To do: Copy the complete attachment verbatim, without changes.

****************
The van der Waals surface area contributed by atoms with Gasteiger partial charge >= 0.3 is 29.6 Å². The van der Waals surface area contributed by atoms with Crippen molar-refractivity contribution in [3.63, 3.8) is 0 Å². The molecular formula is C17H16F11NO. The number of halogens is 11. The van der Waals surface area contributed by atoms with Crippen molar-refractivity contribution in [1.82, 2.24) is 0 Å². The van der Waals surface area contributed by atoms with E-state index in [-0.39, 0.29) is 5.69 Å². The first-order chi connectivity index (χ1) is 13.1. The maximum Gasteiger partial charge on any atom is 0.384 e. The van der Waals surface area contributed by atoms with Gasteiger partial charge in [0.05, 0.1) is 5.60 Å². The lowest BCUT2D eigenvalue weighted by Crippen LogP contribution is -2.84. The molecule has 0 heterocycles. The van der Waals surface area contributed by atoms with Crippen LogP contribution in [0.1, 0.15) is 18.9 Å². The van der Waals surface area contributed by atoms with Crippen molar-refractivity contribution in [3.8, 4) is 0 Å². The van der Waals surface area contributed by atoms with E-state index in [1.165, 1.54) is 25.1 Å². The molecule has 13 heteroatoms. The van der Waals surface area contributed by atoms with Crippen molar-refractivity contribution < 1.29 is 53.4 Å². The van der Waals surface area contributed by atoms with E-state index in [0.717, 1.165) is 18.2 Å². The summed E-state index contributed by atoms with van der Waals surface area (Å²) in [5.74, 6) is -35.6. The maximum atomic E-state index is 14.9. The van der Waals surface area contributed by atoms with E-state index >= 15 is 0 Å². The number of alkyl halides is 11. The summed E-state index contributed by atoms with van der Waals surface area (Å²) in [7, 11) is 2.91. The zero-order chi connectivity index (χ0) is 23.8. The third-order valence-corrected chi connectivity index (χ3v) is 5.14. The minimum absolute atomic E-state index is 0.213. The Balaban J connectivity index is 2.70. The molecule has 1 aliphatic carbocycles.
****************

The van der Waals surface area contributed by atoms with Gasteiger partial charge >= 0.3 is 29.6 Å². The van der Waals surface area contributed by atoms with Crippen molar-refractivity contribution in [3.63, 3.8) is 0 Å². The molecular formula is C17H16F11NO. The number of halogens is 11. The van der Waals surface area contributed by atoms with Crippen molar-refractivity contribution in [1.82, 2.24) is 0 Å². The van der Waals surface area contributed by atoms with E-state index in [-0.39, 0.29) is 5.69 Å². The first-order chi connectivity index (χ1) is 13.1. The maximum Gasteiger partial charge on any atom is 0.384 e. The van der Waals surface area contributed by atoms with Gasteiger partial charge in [0.05, 0.1) is 5.60 Å². The lowest BCUT2D eigenvalue weighted by Crippen LogP contribution is -2.84. The molecule has 0 heterocycles. The van der Waals surface area contributed by atoms with Crippen LogP contribution in [0.1, 0.15) is 18.9 Å². The van der Waals surface area contributed by atoms with Crippen molar-refractivity contribution in [3.8, 4) is 0 Å². The van der Waals surface area contributed by atoms with E-state index in [1.165, 1.54) is 25.1 Å². The molecule has 13 heteroatoms. The van der Waals surface area contributed by atoms with Crippen molar-refractivity contribution < 1.29 is 53.4 Å². The van der Waals surface area contributed by atoms with E-state index in [0.717, 1.165) is 18.2 Å². The summed E-state index contributed by atoms with van der Waals surface area (Å²) in [5.74, 6) is -35.6. The maximum atomic E-state index is 14.9. The van der Waals surface area contributed by atoms with E-state index >= 15 is 0 Å². The number of alkyl halides is 11. The summed E-state index contributed by atoms with van der Waals surface area (Å²) in [7, 11) is 2.91. The zero-order chi connectivity index (χ0) is 23.8. The third-order valence-corrected chi connectivity index (χ3v) is 5.14. The minimum absolute atomic E-state index is 0.213. The Balaban J connectivity index is 2.70. The molecule has 1 aliphatic carbocycles.